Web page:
Each person shall use only one hand-held rod or line. A 'second rod stamp' is not honored in park waters. Only artificial lures or flies with one (single, double, or treble) hook with a common shank may be used. "Artificial flies or lures" means devices made entirely of, or a combination of, materials such as wood, plastic, glass, hair, metal, feathers, or fiber, designed to attract fish. This does not include: (a) any hand moldable material designed to attract fish by the sense of taste or smell; (b) any device to which scents or smell attractants have been externally applied; (c) molded plastic devices less than one and one-half inch in length; (d) foods; (e) traditional organic baits such as worms, grubs, crickets, leeches, minnows, and fish eggs; and (f) manufactured baits such as imitation fish eggs, dough baits, or stink baits. Fly fishers may utilize a two hook system, where one hook is used as an attractant.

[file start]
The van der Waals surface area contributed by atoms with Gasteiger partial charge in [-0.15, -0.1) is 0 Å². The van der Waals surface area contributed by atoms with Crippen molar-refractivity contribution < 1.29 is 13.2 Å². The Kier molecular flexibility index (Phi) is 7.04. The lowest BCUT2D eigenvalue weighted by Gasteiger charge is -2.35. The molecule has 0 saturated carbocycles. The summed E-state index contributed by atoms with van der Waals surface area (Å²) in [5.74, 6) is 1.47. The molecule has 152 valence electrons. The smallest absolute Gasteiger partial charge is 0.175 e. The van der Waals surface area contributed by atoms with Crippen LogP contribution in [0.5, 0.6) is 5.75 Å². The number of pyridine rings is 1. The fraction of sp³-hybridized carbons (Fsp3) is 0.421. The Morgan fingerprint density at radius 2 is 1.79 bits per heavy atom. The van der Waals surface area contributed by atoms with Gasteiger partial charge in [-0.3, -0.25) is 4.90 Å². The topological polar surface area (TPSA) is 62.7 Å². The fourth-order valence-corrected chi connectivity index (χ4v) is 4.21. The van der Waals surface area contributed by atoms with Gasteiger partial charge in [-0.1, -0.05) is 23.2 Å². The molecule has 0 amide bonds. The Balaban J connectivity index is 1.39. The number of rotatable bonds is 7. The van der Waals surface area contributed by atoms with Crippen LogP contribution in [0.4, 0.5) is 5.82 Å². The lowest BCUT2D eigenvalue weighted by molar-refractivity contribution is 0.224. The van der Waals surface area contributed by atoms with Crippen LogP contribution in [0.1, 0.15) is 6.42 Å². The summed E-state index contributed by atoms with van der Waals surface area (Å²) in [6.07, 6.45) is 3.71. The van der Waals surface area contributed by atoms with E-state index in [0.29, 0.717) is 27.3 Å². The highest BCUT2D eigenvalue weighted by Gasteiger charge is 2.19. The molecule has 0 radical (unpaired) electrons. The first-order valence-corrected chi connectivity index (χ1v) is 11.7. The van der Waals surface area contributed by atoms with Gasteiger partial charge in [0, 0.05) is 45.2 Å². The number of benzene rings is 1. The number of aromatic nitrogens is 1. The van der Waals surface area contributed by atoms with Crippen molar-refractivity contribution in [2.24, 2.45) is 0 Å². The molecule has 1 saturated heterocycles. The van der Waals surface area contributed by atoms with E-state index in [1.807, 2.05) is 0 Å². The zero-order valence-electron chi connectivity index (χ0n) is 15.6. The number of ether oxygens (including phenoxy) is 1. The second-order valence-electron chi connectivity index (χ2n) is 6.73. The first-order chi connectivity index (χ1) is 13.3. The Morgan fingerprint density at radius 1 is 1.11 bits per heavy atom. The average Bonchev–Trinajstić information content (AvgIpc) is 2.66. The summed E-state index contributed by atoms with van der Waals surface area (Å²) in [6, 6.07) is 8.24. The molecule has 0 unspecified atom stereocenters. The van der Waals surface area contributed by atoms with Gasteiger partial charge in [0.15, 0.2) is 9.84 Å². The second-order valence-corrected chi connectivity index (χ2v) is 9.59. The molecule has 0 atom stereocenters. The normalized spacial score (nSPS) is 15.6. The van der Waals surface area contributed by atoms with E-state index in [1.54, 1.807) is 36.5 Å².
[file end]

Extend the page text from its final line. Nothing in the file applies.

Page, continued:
While in possession of any fishing equipment, bait for fishing (insects, fish eggs, minnows, or other organic matter) or worms is prohibited. Children 12 years of age or under, however, may use worms or preserved fish eggs in all park waters open to fishing except those designated as catch-andrelease areas.

No bait or worms are allowed in catch-and-release waters.

Use of lead sinkers (or other lead fishing materials) is strongly discouraged.

Possession Limit

This is general information only. A complete listing of regulations is available at park visitor centers and ranger stations. Possession Limit means the numbers, sizes, or species of fish, fresh or preserved, a person may have. These provisions have parkwide application and are detailed below.

Possession Limit: 8 fish, 6 must be brook Trout

Closed Waters - No Fishing Allowed

Bear Lake, inlet and outlet streams, extending 200 yards upstream and downstream Hunters Creek, above Wild Basin Ranger Station, as posted
Lily Lake, east shore May-June Kettle Tarn, as posted
Lake Nanita Outlet, downstream 100 yards South Fork Poudre River, above Pingree Park
Upper Columbine Creek, above 9, 000 feet Shadow Mountain Reservoir, below the spillway to the park boundary Oct. - Dec.

Open Waters - Known to Contain Fish Populations

This is not a complete listing of all the fishable waters in the park.

Black Lake Lake Haiyaha Little Rock Lake Peacock Pool Spirit Lake
Box Lake Lake Nanita (outlet closed) Loch Vale Pettingell Lake Sprague Lake